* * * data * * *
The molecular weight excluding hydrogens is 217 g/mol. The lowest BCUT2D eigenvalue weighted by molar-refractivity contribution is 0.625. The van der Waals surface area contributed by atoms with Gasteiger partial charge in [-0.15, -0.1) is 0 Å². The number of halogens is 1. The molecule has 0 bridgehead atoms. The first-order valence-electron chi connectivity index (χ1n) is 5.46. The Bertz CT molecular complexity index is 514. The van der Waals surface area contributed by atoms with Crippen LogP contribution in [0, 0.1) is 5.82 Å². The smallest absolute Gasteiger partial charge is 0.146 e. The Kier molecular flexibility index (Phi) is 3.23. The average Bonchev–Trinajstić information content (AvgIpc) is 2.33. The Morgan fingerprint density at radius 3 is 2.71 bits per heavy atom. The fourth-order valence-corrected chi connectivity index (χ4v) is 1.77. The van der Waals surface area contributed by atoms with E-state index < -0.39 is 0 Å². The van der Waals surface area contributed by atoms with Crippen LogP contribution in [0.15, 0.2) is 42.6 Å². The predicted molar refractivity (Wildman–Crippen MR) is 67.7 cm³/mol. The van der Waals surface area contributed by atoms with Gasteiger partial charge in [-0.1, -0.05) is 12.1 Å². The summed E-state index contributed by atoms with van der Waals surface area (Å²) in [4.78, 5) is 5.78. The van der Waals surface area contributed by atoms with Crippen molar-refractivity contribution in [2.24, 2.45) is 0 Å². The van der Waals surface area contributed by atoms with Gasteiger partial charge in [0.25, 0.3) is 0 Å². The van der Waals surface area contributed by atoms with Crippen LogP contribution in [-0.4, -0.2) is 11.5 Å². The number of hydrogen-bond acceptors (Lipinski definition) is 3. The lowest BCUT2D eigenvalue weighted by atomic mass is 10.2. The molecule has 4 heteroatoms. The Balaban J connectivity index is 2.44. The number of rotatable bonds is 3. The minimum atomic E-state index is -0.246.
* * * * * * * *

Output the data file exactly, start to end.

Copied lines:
The molecular weight excluding hydrogens is 217 g/mol. The lowest BCUT2D eigenvalue weighted by molar-refractivity contribution is 0.625. The van der Waals surface area contributed by atoms with Gasteiger partial charge in [-0.15, -0.1) is 0 Å². The number of halogens is 1. The molecule has 0 bridgehead atoms. The first-order valence-electron chi connectivity index (χ1n) is 5.46. The Bertz CT molecular complexity index is 514. The van der Waals surface area contributed by atoms with Crippen LogP contribution in [0, 0.1) is 5.82 Å². The smallest absolute Gasteiger partial charge is 0.146 e. The Kier molecular flexibility index (Phi) is 3.23. The average Bonchev–Trinajstić information content (AvgIpc) is 2.33. The Morgan fingerprint density at radius 3 is 2.71 bits per heavy atom. The fourth-order valence-corrected chi connectivity index (χ4v) is 1.77. The van der Waals surface area contributed by atoms with E-state index < -0.39 is 0 Å². The van der Waals surface area contributed by atoms with Crippen LogP contribution in [0.15, 0.2) is 42.6 Å². The predicted molar refractivity (Wildman–Crippen MR) is 67.7 cm³/mol. The van der Waals surface area contributed by atoms with Gasteiger partial charge in [-0.1, -0.05) is 12.1 Å². The summed E-state index contributed by atoms with van der Waals surface area (Å²) in [4.78, 5) is 5.78. The van der Waals surface area contributed by atoms with Crippen molar-refractivity contribution in [2.24, 2.45) is 0 Å². The van der Waals surface area contributed by atoms with Gasteiger partial charge in [0.25, 0.3) is 0 Å². The van der Waals surface area contributed by atoms with Crippen LogP contribution in [-0.4, -0.2) is 11.5 Å². The number of hydrogen-bond acceptors (Lipinski definition) is 3. The lowest BCUT2D eigenvalue weighted by atomic mass is 10.2. The molecule has 4 heteroatoms. The Balaban J connectivity index is 2.44. The number of rotatable bonds is 3. The minimum atomic E-state index is -0.246.